The Cruelest Cut by Rick Reed

March 31, 2011

Plot summary (from the publisher): The first victim is attacked in her home. Tied to her bed. Forced to watch every unspeakable act of cruelty–but unable to scream. The second murder is even more twisted. Signed, sealed, and delivered with a message for the police, stuffed in the victim’s throat. A fractured nursery rhyme that ends with a warning: “There will be more.” For detective Jack Murphy, it’s more than a threat. It’s a personal invitation to play. And no one plays rougher than Jack. Especially when the killer’s pawns are the people he loves…

Warning: Major spoilers ahead!!


  • The only thing I liked about this book was the twist that Bobby really was dead and that Eddie had a split personality or something and was actually talking to himself/acting alone. I thought for sure Bobby had somehow survived that initial shootout and was coming back to take revenge on Jack.


  • The writing was extremely amateurish. I wish I had bothered to take notes so I could include some examples. The author used awful clichés and the dialogue was stilted and awkward throughout. Several times while reading the book, I felt compelled to check back on to make sure this wasn’t some self-published piece by someone looking to break into the industry. It was that bad. I have since learned that Rick Reed is an ex-homicide detective, so he does have some credibility in that area. But that doesn’t mean he can write.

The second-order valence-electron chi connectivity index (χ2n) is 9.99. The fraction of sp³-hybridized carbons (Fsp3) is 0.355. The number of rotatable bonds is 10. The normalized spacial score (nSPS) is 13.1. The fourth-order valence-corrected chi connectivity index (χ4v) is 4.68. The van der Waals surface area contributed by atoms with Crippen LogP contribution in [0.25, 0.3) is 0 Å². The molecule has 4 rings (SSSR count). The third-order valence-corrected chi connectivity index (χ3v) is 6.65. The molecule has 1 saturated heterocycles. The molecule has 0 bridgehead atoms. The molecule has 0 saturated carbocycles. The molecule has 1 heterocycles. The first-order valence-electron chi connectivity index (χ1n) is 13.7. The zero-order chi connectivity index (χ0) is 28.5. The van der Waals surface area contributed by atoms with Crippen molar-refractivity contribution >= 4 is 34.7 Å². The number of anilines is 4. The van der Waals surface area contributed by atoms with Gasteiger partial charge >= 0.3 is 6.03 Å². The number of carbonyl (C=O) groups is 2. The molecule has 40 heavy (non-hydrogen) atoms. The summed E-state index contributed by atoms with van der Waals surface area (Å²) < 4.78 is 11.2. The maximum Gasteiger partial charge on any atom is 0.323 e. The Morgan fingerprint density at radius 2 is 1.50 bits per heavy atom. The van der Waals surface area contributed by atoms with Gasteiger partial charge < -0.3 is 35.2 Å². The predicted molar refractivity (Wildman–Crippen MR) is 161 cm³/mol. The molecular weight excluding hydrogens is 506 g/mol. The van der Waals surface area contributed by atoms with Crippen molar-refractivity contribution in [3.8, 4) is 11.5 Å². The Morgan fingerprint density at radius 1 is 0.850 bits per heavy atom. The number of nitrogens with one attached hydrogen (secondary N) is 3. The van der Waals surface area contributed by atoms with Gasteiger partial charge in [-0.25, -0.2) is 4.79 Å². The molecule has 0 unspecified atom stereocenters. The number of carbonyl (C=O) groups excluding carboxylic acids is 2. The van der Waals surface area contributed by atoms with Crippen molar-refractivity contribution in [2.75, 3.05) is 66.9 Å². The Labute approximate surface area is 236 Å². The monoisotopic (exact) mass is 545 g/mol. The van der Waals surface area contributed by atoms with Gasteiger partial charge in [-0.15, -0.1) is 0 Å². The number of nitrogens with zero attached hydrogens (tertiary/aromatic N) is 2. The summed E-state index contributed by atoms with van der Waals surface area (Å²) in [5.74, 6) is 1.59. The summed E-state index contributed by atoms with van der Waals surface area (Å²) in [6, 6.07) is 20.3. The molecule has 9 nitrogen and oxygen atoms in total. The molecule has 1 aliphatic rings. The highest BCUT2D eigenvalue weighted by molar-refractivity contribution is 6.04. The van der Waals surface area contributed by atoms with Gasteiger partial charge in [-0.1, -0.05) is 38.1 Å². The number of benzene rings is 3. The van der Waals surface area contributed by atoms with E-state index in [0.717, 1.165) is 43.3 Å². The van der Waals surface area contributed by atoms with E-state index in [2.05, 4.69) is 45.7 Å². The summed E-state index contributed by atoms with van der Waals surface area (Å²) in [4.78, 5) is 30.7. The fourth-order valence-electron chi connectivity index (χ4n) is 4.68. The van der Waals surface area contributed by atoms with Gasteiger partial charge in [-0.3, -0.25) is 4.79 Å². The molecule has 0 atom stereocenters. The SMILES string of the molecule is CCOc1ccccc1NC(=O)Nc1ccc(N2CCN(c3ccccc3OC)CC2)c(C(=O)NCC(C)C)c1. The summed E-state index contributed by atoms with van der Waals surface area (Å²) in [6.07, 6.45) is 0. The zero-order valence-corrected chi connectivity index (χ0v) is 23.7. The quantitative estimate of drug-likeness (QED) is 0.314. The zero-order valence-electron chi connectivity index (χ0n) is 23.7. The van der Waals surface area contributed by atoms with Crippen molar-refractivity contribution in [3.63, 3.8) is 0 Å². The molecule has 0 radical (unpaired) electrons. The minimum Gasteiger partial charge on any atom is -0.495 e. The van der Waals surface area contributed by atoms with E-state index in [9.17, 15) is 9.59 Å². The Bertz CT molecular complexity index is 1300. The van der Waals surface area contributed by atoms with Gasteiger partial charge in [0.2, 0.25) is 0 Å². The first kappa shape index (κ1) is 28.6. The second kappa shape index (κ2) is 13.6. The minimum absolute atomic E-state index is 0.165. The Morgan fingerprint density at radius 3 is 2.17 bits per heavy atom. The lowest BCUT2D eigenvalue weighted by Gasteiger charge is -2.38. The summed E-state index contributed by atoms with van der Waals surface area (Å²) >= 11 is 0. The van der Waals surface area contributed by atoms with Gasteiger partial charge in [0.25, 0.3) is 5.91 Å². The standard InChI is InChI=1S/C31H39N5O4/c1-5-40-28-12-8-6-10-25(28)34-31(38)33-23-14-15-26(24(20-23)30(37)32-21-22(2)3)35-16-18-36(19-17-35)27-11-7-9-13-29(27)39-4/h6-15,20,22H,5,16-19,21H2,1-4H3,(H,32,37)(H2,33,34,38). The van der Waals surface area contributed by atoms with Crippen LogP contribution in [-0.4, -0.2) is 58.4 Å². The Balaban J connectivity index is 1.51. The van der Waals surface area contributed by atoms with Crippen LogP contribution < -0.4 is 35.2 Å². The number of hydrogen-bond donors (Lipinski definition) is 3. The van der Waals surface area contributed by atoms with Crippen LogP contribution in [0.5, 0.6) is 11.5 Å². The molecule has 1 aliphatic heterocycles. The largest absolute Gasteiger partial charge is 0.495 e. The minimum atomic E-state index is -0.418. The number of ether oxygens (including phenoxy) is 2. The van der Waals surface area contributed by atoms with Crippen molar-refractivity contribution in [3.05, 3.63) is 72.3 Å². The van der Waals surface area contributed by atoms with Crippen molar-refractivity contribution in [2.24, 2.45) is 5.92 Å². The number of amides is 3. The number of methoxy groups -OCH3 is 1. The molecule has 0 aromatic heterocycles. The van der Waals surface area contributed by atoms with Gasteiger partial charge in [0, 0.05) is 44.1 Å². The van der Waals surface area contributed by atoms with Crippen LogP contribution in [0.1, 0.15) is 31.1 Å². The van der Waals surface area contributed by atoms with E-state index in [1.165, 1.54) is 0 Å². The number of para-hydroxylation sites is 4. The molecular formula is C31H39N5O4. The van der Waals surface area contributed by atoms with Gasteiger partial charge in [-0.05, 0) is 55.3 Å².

• Where was the character development? Even after spending all that time with Jack and his partner, I feel as though I barely know anything about them. The secondary characters were little more than cardboard cutouts that have already been encountered in thousands of other books in this genre. The ex-wife whom Jack still loves. The bombshell blond who can’t take her place. The overly ambitious news anchor that gets herself killed. The utterly incompetent chief of police. And on and on.
  • It took me almost three weeks to finish this book because it was so boring. There were lots of slow spots throughout, very little tension, and no action (outside of the overly gruesome murder scenes). Seriously, this felt more like a 900-page book than a 300-page book.


When I discovered the list of free Amazon Kindle books on the the Amazon website a few months ago, I felt like a kid in a candy store with an overindulgent grandparent. I downloaded a ton of titles just because I could, including The Cruelest Cut by Rick Reed. Now I’m paying the price for my undiscerning downloading habits by being stuck with these terrible books to read. The Cruelest Cut reminded me of the stuff I was subjected to during freshman level creative writing courses in college. I give the book 1 star out of 5.

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